Voting change sought by Brazil’s Bolsonaro defeated in Congress

Brazil's President Jair Bolsonaro wears a face mask during a press conference on the coronavirus pandemic at the Planalto Palace in Brasilia

A Brazilian congressional committee on Thursday voted against a constitutional amendment to adopt printed ballots, in a major defeat for still very popular President Jair Bolsonaro.

The 34-member committee voted 23 to 11 to shelve the amendment that Bolsonaro had advocated for weeks, claiming the country’s electronic voting system is open to fraud.

Critics say Bolsonaro, like former U.S. President Donald Trump, is sowing doubts in case he loses next year’s presidential election. He has threatened not to accept the result if the system is not changed.

The amendment called for adoption of printed receipts that can be counted if any election result is disputed, a paper trail that would change the current all-electronic voting system.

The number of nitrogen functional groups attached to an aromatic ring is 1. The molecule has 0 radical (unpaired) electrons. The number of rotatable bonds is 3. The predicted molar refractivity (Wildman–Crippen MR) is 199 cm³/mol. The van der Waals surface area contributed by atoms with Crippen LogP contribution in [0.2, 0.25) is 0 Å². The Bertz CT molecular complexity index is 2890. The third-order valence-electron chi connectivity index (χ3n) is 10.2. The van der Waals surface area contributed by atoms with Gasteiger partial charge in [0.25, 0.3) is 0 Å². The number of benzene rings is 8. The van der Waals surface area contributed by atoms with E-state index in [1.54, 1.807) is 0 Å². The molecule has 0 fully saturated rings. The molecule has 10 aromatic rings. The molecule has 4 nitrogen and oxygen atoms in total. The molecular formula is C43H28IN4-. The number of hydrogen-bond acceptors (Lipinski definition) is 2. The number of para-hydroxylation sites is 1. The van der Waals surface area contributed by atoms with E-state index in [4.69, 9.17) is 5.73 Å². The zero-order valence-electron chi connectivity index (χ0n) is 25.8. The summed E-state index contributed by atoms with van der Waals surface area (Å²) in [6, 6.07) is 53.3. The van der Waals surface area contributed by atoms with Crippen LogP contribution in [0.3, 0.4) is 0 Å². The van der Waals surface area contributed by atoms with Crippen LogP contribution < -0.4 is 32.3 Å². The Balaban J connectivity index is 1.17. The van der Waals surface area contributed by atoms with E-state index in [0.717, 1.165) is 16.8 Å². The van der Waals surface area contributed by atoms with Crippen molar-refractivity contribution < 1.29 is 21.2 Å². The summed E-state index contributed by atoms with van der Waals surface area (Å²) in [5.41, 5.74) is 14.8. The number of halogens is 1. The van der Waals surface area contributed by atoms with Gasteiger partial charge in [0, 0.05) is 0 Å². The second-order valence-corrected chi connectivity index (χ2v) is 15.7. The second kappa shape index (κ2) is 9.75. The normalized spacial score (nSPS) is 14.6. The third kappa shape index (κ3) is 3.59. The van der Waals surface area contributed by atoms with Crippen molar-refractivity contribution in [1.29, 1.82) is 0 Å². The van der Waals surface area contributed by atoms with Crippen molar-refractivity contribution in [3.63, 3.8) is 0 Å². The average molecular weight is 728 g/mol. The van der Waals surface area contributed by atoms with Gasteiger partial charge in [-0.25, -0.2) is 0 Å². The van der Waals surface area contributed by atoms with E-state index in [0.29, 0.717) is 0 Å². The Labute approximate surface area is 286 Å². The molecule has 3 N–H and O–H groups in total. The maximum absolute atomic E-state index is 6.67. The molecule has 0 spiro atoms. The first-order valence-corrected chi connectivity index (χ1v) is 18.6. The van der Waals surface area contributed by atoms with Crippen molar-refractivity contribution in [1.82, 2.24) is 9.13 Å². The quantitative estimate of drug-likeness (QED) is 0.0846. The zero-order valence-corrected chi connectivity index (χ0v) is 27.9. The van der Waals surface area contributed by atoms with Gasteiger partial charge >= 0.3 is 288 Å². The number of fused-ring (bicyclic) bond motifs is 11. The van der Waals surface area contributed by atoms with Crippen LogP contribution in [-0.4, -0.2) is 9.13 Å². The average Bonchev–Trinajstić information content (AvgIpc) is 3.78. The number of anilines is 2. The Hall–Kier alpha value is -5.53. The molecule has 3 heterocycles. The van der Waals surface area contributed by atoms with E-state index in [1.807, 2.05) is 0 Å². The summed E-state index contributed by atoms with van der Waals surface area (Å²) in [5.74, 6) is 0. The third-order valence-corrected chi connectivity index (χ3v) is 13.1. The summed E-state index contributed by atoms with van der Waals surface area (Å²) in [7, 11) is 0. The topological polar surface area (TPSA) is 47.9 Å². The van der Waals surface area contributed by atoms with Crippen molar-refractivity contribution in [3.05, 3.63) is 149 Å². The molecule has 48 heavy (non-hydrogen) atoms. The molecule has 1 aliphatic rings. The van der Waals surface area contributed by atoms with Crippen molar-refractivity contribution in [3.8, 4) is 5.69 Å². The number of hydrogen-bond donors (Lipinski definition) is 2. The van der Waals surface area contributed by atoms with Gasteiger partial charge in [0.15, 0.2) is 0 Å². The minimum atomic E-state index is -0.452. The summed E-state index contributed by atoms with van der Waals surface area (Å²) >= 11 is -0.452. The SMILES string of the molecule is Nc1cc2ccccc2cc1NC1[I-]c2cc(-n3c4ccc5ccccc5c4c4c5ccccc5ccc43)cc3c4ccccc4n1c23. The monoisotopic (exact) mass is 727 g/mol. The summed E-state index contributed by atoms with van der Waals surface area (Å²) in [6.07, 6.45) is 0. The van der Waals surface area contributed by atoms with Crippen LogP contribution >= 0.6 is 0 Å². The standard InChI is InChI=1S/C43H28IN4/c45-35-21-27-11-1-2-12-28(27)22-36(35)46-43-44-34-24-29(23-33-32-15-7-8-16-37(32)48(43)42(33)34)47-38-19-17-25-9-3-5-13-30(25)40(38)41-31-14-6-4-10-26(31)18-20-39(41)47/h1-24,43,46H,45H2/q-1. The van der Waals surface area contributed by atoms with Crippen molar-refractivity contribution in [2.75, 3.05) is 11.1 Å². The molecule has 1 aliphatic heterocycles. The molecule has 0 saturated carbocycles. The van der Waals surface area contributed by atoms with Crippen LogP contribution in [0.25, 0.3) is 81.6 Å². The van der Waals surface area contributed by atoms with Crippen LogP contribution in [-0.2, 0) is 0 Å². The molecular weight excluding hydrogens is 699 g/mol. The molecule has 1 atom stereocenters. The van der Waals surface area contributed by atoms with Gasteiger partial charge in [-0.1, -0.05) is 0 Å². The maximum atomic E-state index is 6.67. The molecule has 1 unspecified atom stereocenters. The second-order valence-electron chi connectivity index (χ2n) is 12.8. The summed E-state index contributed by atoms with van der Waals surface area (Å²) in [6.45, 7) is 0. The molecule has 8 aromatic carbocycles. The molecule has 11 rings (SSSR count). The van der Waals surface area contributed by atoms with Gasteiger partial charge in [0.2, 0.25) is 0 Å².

Bolsonaro, who is expected to seek a second term, has spent hours on social media attacking the electronic voting system, without providing evidence of fraud.

With his popularity falling after overseeing the world’s second-deadliest coronavirus outbreak, opinion polls show he trails former leftist President Luiz Inacio Lula da Silva, although neither of them has officially announced they will run.

“Bolsonaro has threatened the elections because he has already lost. He wants to perpetuate himself in power. He needs to be contained,” Congressman Ivan Valente of Socialism and Liberty Party told the commission.

On Wednesday, Bolsonaro raged against a Supreme Court investigation into his conduct and threatened to respond outside the limits of the constitution, escalating a clash between the president and the judiciary.

Bolsonaro’s comments came after Supreme Court Justice Alexandre de Moraes approved an investigation into the president’s unfounded accusations that Brazil’s electronic voting system is vulnerable to fraud.

The president has called for people to take to the streets to defend his proposal and accused members of the top court of wanting to help Lula’s Workers Party return to power.

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